I haven’t spent much time around the blog lately. I saw something today that I just had to share here (free registration required). It’s a quick news story about Mithal Alusi, an Iraqi politician. He’s a Sunni muslim with a strong secularist streak. He has survived multiple assassination attempts, but has lost two sons in those attempts. He is a politician grounded in the realities of Iraq and what it will take for the fledgling democracy to survive as a nation and as a democracy. Here’s an excerpt from the end of the article:

But Alusi said he wasn’t counting on being a minister or anything but a struggling politician. He insisted that he was committed to a democratizing process that may take decades.But then in the next smoke-filled breath, Alusi said he didn’t expect to live to see his vision completed.“I will be killed,” he said. “I know that.”

These are the people we are supporting. Knowing that men like this exist, how can we even entertain the thought of abandoning Iraq?

Where Is Everybody?

March 8, 2006

It’s been looking a little thin over at Desperate Houseflies recently. But, I must soldier on. Today I saw two interesting articles by William Saletan, whose work on abortion I’ve cited previously. One examines the “loophole” in South Dakota’s recently enacted abortion ban; the other talks about moving beyond Roe v. Wade in order to break the stalemate (now we all know how well that will work, but nice try, Will). The former underscores my concern that pro-lifers are more interested in punishing women for having sex at non-approved times with non-approved people than they are with life, however you define it. The latter suggests the kind of compromise that Naomi Wolf and others have suggested: draw the line at the end of the first trimester. This is an interesting idea that would work really well for women who have money and self-awareness — but those women aren’t having second-trimester abortions anyway. I would be willing to bet that second-trimester abortions are caused primarily by three things other than fetuses with developmental problems detected then: (1) lack of money; (2) restrictions, such as waiting periods and notifications, that pose additional obstacles; and (3) lack of self-awareness, or denial, in women who are incredibly out of touch with their bodies and minds (and let me tell you, in my experience one would practically have to be on another planet from her own body not to know she was pregnant). And these things have a disproportionate impact on those with lower socioeconomic status, who are, not coincidentally, the very people who can least afford to bear the costs of unplanned children. So even though from an ethical standpoint I would be comfortable drawing this line, I’m not sure that it would have much of an actual effect in terms of numbers of unplanned pregnancies, which I think is the number we want to reduce. It’s the same lack of self-awareness that prevents a woman from realizing she’s pregnant until several weeks in, that helps to prevent that same woman from using contraception to begin with. I hate to sound like such a cliche liberal, but what we need most is universal, comprehensive sex education and access to free contraception for all. That won’t prevent every unplanned pregnancy, but it would help.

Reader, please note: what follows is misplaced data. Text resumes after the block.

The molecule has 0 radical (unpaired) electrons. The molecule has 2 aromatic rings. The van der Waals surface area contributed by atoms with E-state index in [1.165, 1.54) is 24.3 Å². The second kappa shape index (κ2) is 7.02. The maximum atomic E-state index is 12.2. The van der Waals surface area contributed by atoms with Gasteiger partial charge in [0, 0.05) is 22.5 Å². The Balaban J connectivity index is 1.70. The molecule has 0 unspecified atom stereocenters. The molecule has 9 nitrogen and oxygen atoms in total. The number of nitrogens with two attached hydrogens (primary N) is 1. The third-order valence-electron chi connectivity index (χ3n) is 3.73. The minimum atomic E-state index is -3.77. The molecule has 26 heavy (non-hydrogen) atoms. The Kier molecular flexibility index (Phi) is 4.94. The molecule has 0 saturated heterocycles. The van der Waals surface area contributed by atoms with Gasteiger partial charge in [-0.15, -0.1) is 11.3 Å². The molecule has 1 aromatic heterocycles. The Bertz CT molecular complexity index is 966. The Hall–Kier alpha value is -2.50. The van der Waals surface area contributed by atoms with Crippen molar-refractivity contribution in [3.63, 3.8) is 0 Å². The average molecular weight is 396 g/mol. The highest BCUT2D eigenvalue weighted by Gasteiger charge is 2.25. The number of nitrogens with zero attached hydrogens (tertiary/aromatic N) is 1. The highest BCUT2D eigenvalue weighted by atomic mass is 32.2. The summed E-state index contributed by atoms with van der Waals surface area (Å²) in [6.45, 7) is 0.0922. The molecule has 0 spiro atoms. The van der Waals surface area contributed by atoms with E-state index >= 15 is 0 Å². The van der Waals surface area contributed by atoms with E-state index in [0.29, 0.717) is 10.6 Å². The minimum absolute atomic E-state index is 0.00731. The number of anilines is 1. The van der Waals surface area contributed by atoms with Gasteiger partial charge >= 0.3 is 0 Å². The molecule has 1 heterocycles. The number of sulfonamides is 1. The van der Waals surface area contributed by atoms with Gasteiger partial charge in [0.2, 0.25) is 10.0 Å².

And just to stir up controversy, check out this article from The American Prospect about a 2001 study by two professors that purported to show that the legalization of abortion was a significant factor in the precipitous crime drop of the 1990s. (This ended up as a chapter in Freakonomics, since Stephen Levitt was one of the two). I had such a nonreaction to the data that I was kind of surprised (although I shouldn’t have been) that people were so incensed by it. I mean, doesn’t it stand to reason that unwanted children have worse lives than wanted ones, and therefore are more likely to commit crime? Seems like a fairly straightforward conclusion to me. What moral conclusions to draw from the data is a conversation that should be had, but it doesn’t change what they show.